The trails, equipment and cars, and 132 customers a day amount to a “lot of congestion, and that the commission, by approving the proposal, was asking for problems, she said.

Kauai Backcountry plans to use existing roads, trails, parts of an irrigation ditch system, tunnels and reservoirs for its project. The recreational activities include tuberiding tour and mountain bike tours.

During the same meeting, the commission also:

– Accepted a letter from New SeaCliff Estates Inc. to withdraw at this time its request to build five, two-story homes with garages and swimming pools on 33-plus-acres within the Seacliff Plantation subdivision in Kilauea.

The developer, James O’ Connor, said he wanted to work out community concerns before he came back to the commission to develop his project.

“We intend to fulfill all commitments,” said O’Connor, who added that he wanted to “leave no issue unresolved.”

Among the concerns voiced by the Kilauea Neighborhood Center and others were the pledge for a county agricultural park, the potential danger of putting homes on slopes, the size of the project and “color compatibility” of the buildings with their surroundings.

In a letter to the planning commission, David Sproat, a resident of Kilauea since 1968, and the fire chief of Kaua’i County, said approval of the permit sought by the developer would obliterate the trust he and others in Kilauea have for the county government.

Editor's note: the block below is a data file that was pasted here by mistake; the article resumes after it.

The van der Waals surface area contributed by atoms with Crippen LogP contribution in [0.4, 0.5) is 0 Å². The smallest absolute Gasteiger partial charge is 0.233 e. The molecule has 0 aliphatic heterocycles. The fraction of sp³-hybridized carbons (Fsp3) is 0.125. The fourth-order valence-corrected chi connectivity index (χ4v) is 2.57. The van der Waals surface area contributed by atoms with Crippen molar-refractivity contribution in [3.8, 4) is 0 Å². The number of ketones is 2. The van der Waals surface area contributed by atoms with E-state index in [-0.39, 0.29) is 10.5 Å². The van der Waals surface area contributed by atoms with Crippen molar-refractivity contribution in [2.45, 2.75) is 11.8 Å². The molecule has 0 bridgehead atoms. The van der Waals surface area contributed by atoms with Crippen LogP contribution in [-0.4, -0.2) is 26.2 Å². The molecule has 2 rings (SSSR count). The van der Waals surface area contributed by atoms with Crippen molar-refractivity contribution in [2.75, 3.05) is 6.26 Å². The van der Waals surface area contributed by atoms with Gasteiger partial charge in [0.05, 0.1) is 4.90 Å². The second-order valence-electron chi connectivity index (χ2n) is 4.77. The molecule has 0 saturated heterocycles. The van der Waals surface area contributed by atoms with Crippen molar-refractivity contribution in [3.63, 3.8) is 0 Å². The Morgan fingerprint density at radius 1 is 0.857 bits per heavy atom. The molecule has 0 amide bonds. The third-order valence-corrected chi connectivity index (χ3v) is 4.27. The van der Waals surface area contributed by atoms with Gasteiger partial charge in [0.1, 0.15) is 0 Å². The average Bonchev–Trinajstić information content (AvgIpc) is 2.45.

New Seacliff had been seeking use permits and Class IV zoning permits to build the homes on agricultural land. Four of sites average five acres in size. A fifth site is about 12 acres.

The developer proposes to put the homes on former sugar cane lands located on a hillside above Maka’ano Place and near the Kilauea Point National Wildlife Refuge.

During the afternoon session, the commission held a public hearing on a proposal by the state Department of Accounting and General Services to build a new judiciary complex mauka of Kapule Highway in Lihu’e that would consist of a two-story building and another three-story building.

Staff writer Lester Chang can be reached at 245-3681 (ext. 225) and mailto:mailto:lchang@pulitzer.net